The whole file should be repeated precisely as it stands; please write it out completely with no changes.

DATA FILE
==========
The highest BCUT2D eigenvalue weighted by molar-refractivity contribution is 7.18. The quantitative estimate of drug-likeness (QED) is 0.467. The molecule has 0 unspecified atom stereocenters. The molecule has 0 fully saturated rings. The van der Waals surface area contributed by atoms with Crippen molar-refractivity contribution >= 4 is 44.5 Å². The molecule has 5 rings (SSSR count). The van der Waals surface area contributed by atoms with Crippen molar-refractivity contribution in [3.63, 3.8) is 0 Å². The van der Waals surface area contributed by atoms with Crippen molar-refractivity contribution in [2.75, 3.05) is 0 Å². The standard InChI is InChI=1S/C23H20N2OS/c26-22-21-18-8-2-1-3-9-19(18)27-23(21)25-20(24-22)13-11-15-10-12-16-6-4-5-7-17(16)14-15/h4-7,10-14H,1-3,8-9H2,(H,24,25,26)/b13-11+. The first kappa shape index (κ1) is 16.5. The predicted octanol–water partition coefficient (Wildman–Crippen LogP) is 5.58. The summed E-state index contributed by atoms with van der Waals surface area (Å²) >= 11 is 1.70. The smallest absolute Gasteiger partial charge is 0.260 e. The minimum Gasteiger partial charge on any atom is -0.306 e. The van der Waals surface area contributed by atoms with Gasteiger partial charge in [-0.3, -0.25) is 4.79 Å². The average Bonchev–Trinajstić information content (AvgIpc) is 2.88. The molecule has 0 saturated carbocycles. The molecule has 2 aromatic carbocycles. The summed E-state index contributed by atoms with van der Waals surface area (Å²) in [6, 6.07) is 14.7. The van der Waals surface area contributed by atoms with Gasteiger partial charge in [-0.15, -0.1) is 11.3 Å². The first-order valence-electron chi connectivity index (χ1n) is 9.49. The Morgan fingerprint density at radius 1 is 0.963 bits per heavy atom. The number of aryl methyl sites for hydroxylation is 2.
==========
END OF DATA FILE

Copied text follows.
The highest BCUT2D eigenvalue weighted by molar-refractivity contribution is 7.18. The quantitative estimate of drug-likeness (QED) is 0.467. The molecule has 0 unspecified atom stereocenters. The molecule has 0 fully saturated rings. The van der Waals surface area contributed by atoms with Crippen molar-refractivity contribution >= 4 is 44.5 Å². The molecule has 5 rings (SSSR count). The van der Waals surface area contributed by atoms with Crippen molar-refractivity contribution in [3.63, 3.8) is 0 Å². The van der Waals surface area contributed by atoms with Crippen molar-refractivity contribution in [2.75, 3.05) is 0 Å². The standard InChI is InChI=1S/C23H20N2OS/c26-22-21-18-8-2-1-3-9-19(18)27-23(21)25-20(24-22)13-11-15-10-12-16-6-4-5-7-17(16)14-15/h4-7,10-14H,1-3,8-9H2,(H,24,25,26)/b13-11+. The first kappa shape index (κ1) is 16.5. The predicted octanol–water partition coefficient (Wildman–Crippen LogP) is 5.58. The summed E-state index contributed by atoms with van der Waals surface area (Å²) >= 11 is 1.70. The smallest absolute Gasteiger partial charge is 0.260 e. The minimum Gasteiger partial charge on any atom is -0.306 e. The van der Waals surface area contributed by atoms with Gasteiger partial charge in [-0.3, -0.25) is 4.79 Å². The average Bonchev–Trinajstić information content (AvgIpc) is 2.88. The molecule has 0 saturated carbocycles. The molecule has 2 aromatic carbocycles. The summed E-state index contributed by atoms with van der Waals surface area (Å²) in [6, 6.07) is 14.7. The van der Waals surface area contributed by atoms with Gasteiger partial charge in [-0.15, -0.1) is 11.3 Å². The first-order valence-electron chi connectivity index (χ1n) is 9.49. The Morgan fingerprint density at radius 1 is 0.963 bits per heavy atom. The number of aryl methyl sites for hydroxylation is 2.